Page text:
UPDATED: 2019/03/18 5:00 PM
Over a decade ago, Lee Boyd Malvo (17 years of age at the time) and his older associate, John Allen Muhammad, shocked the Virginia, Maryland, and Washington, D.C. areas by committing acts of terror that ended the lives of 10 people and wounded many others. These murders took place between September 5 and October 22, 2002, and while Muhammad was executed for these crimes in 2009, Malvo was sentenced to life in prison without parole. Malvo was personally found guilty of shooting Linda Franklin, an FBI analyst, outside a Home Depot store in Fairfax, Virginia.
However, the Supreme Court’s jurisprudence regarding underage murderers has changed since then. While the ruling originally had the death penalty taken off the table for juveniles, it also stated that a life sentence without the possibility of parole was not constitutional for people under the age of 18. Judges are now being required to consider whether a juvenile’s crime shows that they displayed irreparable corruption or if their actions showed that their decision to commit such a crime was a fleeting decision stemming from youthful immaturity. The difference could mean life or death.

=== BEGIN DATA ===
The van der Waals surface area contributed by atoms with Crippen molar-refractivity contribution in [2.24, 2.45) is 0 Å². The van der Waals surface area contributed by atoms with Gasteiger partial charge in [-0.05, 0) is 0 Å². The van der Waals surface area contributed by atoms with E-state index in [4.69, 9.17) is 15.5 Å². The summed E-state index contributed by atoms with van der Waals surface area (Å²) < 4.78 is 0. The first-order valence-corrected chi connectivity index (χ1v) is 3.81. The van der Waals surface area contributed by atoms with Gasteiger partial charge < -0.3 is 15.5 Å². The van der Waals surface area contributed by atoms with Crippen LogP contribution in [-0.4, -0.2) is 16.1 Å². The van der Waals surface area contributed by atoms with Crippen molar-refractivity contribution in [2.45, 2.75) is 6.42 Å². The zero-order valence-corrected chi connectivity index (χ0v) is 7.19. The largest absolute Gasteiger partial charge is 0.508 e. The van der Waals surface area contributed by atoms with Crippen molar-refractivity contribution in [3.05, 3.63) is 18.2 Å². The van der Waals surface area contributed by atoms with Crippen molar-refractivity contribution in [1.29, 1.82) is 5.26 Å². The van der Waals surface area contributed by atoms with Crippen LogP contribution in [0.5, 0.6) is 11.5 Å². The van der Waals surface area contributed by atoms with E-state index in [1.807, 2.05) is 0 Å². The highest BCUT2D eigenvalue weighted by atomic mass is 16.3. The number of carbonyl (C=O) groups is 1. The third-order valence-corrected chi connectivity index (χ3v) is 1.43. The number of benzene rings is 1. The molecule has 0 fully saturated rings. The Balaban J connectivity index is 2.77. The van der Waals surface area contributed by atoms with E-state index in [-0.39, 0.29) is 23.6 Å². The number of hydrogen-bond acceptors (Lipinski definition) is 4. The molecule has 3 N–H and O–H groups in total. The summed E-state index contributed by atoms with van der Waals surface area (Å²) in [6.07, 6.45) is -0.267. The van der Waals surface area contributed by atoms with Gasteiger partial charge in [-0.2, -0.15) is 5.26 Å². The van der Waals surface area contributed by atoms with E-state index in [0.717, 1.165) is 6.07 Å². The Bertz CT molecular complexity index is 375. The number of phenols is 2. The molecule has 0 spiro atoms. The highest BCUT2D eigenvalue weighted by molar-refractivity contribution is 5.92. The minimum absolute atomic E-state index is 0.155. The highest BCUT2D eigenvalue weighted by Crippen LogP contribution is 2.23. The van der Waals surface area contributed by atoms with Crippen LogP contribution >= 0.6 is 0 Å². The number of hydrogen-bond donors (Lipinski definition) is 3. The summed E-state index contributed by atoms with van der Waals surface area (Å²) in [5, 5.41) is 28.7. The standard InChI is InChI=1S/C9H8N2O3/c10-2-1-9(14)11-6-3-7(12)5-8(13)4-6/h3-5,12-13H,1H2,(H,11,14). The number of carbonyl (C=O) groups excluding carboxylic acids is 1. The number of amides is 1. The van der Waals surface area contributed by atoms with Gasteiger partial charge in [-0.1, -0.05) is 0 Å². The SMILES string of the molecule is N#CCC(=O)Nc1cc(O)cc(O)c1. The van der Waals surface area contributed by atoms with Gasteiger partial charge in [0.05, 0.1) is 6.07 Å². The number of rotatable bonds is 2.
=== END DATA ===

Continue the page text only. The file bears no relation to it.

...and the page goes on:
Because these new rules are retroactive, a panel of the U.S. Court of Appeals for the 4th Circuit in Richmond, Virginia must now decide if Malvo’s heinous, premeditated, and murderous acts were indeed the result of a juvenile who was irreparably corrupt. Malvo’s sentences in Maryland were upheld in 2017, with a state court judge noting that the sentencing judge had already taken into account the fact that Malvo was a minor and that his counterpart—Muhammad—was the one who masterminded the atrocious attacks. The decision to uphold life in prison without parole is on appeal in Maryland’s highest court.